First place your left elbow, forearm and palm roughly parallel to the ground with the shoulder completely relaxed. Then, starting from the top of the left shoulder, use the right palm to brush down the arm all the way to the finger tips and then an inch or two beyond. It is important to extend the motion slightly beyond the body so any tainted Qi or excess heat can be fully expelled. 

Also, there are three pressures that can be used; moderate contact throughout the route, light contact and near contact. The last method necessitates are certain degree of sensitivity to the Qi. The idea is to brush a millimeter or two above the skin throughout the route. When done correctly there’s a tingling sensation along the pathway. And when the Qi from the palm is particularly robust, the hair on the arm may stand on end, sort of like what people call ‘Goose Bumps’ or out here in Hawaii, ‘Chicken Skin.’ 

While it is possible to cover the entire arm with each pass, a far better result is achieved by dividing the arm into its composite meridians. Start with the Large intestine meridian, followed by the Triple Heater and Small Intestine meridians. Do each three times.

Next, turn the forearm over so the palm faces up and brush down the Heart, Pericardium and Lung meridians. Note: If you feel a lot of movement of Qi or heat  in any particular meridian you may want repeat until you feel an sense of evenness or cooling.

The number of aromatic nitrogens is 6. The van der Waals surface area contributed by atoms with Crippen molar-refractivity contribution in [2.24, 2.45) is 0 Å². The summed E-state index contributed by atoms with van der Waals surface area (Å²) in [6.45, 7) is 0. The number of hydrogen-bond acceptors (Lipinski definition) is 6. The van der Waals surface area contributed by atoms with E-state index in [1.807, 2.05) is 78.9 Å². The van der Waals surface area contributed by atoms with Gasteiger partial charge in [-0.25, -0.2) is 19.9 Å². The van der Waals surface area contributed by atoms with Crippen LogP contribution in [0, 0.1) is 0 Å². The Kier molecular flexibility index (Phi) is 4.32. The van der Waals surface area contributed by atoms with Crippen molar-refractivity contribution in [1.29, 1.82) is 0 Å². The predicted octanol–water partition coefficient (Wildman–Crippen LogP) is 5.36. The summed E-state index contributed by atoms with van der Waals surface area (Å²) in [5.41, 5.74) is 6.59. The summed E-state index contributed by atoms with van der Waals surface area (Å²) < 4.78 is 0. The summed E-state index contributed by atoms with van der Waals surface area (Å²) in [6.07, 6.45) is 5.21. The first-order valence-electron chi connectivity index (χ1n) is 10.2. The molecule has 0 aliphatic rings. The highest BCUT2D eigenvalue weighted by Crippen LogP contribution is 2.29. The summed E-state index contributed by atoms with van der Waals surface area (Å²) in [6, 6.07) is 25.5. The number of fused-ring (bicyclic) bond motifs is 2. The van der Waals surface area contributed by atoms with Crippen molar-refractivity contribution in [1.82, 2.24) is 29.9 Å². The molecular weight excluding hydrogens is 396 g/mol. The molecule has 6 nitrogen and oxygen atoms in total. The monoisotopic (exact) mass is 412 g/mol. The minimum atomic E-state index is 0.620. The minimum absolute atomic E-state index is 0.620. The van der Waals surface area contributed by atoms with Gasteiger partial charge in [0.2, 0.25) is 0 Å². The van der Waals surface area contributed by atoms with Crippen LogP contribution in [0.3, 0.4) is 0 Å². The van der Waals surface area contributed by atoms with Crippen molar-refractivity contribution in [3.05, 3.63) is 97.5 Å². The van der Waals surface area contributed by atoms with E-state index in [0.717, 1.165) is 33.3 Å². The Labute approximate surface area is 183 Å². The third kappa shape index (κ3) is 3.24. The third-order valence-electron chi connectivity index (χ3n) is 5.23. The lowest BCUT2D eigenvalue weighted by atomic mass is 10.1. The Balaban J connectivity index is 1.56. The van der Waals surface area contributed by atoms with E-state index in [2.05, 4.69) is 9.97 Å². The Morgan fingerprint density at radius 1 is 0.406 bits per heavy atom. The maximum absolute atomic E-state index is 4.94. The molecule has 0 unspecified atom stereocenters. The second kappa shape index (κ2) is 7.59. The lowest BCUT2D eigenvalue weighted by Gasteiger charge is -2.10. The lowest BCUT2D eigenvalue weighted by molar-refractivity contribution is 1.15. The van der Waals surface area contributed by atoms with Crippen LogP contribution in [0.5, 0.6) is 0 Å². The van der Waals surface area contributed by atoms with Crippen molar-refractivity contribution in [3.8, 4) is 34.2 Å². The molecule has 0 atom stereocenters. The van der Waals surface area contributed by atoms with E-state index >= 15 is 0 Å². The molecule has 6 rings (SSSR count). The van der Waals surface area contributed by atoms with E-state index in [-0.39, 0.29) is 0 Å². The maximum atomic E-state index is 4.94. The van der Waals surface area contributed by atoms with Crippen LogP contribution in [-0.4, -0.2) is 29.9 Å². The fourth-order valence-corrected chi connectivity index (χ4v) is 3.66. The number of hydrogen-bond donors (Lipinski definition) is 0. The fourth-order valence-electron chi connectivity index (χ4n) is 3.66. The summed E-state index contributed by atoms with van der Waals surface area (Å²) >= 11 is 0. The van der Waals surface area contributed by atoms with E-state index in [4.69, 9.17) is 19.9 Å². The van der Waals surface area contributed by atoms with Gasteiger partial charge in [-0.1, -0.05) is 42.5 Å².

Brush down the same five lines as with the patting/tapping method. They are the centerline (Ren meridian) the left and right Stomach meridians and the left and right Spleen meridians. (See Part 1 for locations) With the Brushing/Guiding method the chest and abdomen are linked. Start from right below the clavicle and brush all the way down to the level of the pubic bone on each pass.

In addition to all the above, there are two other techniques which involve clearing blocked energy in the diaphragm and/or Hypochondrial region. Blockages in this area are often the result of stagnant Liver Qi.

Method 1 - Place both palms on the left side of the body near the low ribs. Brush toward the centerline following the bottom of the ribcage. Continue past the Solar Plexus and out to the right side of the body. Slightly accelerate and increase pressure as you finish each repetition. Repeat 6-12 times for the left side of the body then start again beginning on the right.

Method 2 - Place your palms on both sides of the body at about the level of the low ribs and then brush along the bottom of the ribcage toward the centerline and then down the left and right Stomach channels to the pubic bone. Repeat 9-12 times. Slightly accelerate and increase pressure on the descending part of the motion.